Day 5: Survived the Pyrenees!

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On the Road – Distance: 126km I 78miles I Elevation: 1951m I 6401ft

We left the Midi-Pyrénées this morning, another great weather day, although got quite warm in the afternoon,and headed into the beautiful region of Languedoc as we closed in on the fairytale city of Carcassonne. A short(4km) but stiff(9.7%) climb early on at Montsegur with its castle/Fort looking down on us developed into a beautiful rolling hills ride for the rest of the day. For most of the day we were still in the foothills of the Pyrénées so the ride had a fair number of undulations, but nothing compared to previous days. As is the case with most of the riding in this region we pretty much had roads to ourselves. Our hotel is situated in the fortified Cite de Carcassonne which was granted UNESCO status in 1997 and acts as a beacon as we descend into the Aude lowlands. Dinner was fabulous at Comte Roger inside the old city.  Rest day tomorrow with a massage and awalking tour of the walled Cite  de Carcassonne….maybe a bike/ beer ride in the afternoon!

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Field Odyssey Notes:

Hannibal would have kept inland in his desire to keep the news of his rapidly marching army descending on Italy a secret. In Hannibal’s day there were few ‘large’ towns – most places he would have passed would have been Gallic villages, the majority of whom would never have heard of Hannibal or Rome.
Field Notes – Cathars

Chateau Montsegur, on the route today, is a fantastic castle, best known for it’s role in the Albigensian Crusade.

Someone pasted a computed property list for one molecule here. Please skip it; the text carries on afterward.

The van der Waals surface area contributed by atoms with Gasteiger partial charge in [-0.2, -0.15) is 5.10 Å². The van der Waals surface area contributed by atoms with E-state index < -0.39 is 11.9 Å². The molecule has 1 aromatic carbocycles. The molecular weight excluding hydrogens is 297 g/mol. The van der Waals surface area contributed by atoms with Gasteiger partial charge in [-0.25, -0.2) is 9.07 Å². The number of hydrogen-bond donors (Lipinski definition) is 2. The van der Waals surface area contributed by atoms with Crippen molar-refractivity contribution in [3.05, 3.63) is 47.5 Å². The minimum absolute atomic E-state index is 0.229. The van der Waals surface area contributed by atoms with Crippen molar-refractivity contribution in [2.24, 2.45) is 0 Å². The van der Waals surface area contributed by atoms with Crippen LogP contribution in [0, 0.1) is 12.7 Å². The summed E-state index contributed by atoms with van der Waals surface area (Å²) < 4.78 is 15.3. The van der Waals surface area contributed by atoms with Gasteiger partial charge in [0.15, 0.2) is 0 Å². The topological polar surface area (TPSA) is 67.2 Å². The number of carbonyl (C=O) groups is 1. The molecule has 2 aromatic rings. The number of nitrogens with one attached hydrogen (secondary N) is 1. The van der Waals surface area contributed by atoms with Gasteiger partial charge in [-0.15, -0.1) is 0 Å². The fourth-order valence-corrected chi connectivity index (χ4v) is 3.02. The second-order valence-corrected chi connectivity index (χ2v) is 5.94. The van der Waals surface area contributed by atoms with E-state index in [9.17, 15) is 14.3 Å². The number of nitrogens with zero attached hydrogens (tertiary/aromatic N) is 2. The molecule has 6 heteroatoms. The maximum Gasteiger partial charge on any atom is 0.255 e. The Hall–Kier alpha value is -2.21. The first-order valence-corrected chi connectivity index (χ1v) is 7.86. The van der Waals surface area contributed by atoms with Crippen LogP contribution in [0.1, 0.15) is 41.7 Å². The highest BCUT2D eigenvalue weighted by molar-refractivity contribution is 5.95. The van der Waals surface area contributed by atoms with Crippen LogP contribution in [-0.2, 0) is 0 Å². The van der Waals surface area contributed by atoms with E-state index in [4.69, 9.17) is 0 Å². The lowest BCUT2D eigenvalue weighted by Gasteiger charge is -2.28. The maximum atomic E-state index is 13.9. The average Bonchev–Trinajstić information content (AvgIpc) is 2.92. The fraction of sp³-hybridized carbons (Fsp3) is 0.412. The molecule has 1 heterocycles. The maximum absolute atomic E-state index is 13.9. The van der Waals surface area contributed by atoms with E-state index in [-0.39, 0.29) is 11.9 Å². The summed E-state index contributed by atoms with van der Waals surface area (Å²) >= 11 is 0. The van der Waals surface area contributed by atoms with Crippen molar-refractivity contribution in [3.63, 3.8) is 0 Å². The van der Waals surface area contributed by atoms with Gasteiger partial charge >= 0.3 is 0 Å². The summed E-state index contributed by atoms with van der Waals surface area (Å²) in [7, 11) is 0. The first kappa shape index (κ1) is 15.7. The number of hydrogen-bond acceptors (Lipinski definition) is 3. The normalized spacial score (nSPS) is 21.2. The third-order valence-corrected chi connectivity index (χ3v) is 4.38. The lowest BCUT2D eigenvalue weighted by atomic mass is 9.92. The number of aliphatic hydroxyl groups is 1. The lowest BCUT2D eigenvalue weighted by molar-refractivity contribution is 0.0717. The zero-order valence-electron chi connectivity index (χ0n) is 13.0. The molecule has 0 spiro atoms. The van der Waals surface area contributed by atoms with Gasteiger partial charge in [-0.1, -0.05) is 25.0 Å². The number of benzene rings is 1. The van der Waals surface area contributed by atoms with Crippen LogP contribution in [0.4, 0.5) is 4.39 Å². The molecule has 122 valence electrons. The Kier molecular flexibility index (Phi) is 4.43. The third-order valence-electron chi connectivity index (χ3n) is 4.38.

The Albigensian Crusade or the Cathar Crusade (1209–1229) was a 20-year military campaign initiated by Pope Innocent III to eliminate Catharism in the Languedoc.

The Cathars were a religious group who appeared in Europe in the eleventh century. They originated from an anti-materialist reform movement in Dalmatia and Bulgaria which called for a return to the Christian message of perfection, poverty and preaching, combined with a rejection of the physical to the point of starvation. The reforms were a reaction against the often scandalous and dissolute lifestyles of the Catholic clergy in southern France. Their theology, neo-Gnostic in many ways, was basically dualist. Several of their practices, especially their belief in the inherent evil of the physical world, conflicted with the doctrines of the Incarnation of Christ and sacraments, initiated accusations of Gnosticism and brought them the ire of the Catholic establishment. They became known as the Albigensians, because there were many adherents in the city of Albi and the surrounding area in the 12th and 13th centuries.

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